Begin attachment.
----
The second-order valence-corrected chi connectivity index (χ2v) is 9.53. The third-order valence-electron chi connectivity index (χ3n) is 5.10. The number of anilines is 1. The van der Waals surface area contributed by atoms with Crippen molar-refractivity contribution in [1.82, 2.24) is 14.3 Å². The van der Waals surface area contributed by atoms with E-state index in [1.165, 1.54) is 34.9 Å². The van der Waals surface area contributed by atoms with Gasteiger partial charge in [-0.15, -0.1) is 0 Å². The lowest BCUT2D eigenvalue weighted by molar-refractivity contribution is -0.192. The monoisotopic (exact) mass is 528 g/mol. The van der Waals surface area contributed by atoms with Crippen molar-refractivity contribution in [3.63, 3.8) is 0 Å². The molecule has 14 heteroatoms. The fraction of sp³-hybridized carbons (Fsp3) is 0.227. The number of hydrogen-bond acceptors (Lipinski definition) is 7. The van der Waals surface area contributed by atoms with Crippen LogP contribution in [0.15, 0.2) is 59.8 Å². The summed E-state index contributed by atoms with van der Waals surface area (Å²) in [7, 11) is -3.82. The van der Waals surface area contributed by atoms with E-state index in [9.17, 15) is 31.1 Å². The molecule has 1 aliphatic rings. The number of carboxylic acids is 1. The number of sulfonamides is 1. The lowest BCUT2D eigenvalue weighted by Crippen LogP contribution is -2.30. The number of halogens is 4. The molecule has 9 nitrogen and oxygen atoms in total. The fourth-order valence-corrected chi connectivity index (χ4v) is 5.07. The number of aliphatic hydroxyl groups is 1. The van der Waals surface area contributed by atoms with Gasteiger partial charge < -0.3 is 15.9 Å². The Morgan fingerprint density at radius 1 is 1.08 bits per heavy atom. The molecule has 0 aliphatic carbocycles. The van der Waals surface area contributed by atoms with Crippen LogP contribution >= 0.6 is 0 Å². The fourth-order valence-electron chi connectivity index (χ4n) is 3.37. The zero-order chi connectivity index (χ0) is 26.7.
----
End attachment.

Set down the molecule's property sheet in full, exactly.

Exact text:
The second-order valence-corrected chi connectivity index (χ2v) is 9.53. The third-order valence-electron chi connectivity index (χ3n) is 5.10. The number of anilines is 1. The van der Waals surface area contributed by atoms with Crippen molar-refractivity contribution in [1.82, 2.24) is 14.3 Å². The van der Waals surface area contributed by atoms with E-state index in [1.165, 1.54) is 34.9 Å². The van der Waals surface area contributed by atoms with Gasteiger partial charge in [-0.15, -0.1) is 0 Å². The lowest BCUT2D eigenvalue weighted by molar-refractivity contribution is -0.192. The monoisotopic (exact) mass is 528 g/mol. The van der Waals surface area contributed by atoms with Crippen molar-refractivity contribution in [3.63, 3.8) is 0 Å². The molecule has 14 heteroatoms. The fraction of sp³-hybridized carbons (Fsp3) is 0.227. The number of hydrogen-bond acceptors (Lipinski definition) is 7. The van der Waals surface area contributed by atoms with Crippen LogP contribution in [0.15, 0.2) is 59.8 Å². The summed E-state index contributed by atoms with van der Waals surface area (Å²) in [7, 11) is -3.82. The van der Waals surface area contributed by atoms with E-state index in [9.17, 15) is 31.1 Å². The molecule has 1 aliphatic rings. The number of carboxylic acids is 1. The number of sulfonamides is 1. The lowest BCUT2D eigenvalue weighted by Crippen LogP contribution is -2.30. The number of halogens is 4. The molecule has 9 nitrogen and oxygen atoms in total. The fourth-order valence-corrected chi connectivity index (χ4v) is 5.07. The number of aliphatic hydroxyl groups is 1. The van der Waals surface area contributed by atoms with Gasteiger partial charge < -0.3 is 15.9 Å². The Morgan fingerprint density at radius 1 is 1.08 bits per heavy atom. The molecule has 0 aliphatic carbocycles. The van der Waals surface area contributed by atoms with Crippen LogP contribution >= 0.6 is 0 Å². The fourth-order valence-electron chi connectivity index (χ4n) is 3.37. The zero-order chi connectivity index (χ0) is 26.7.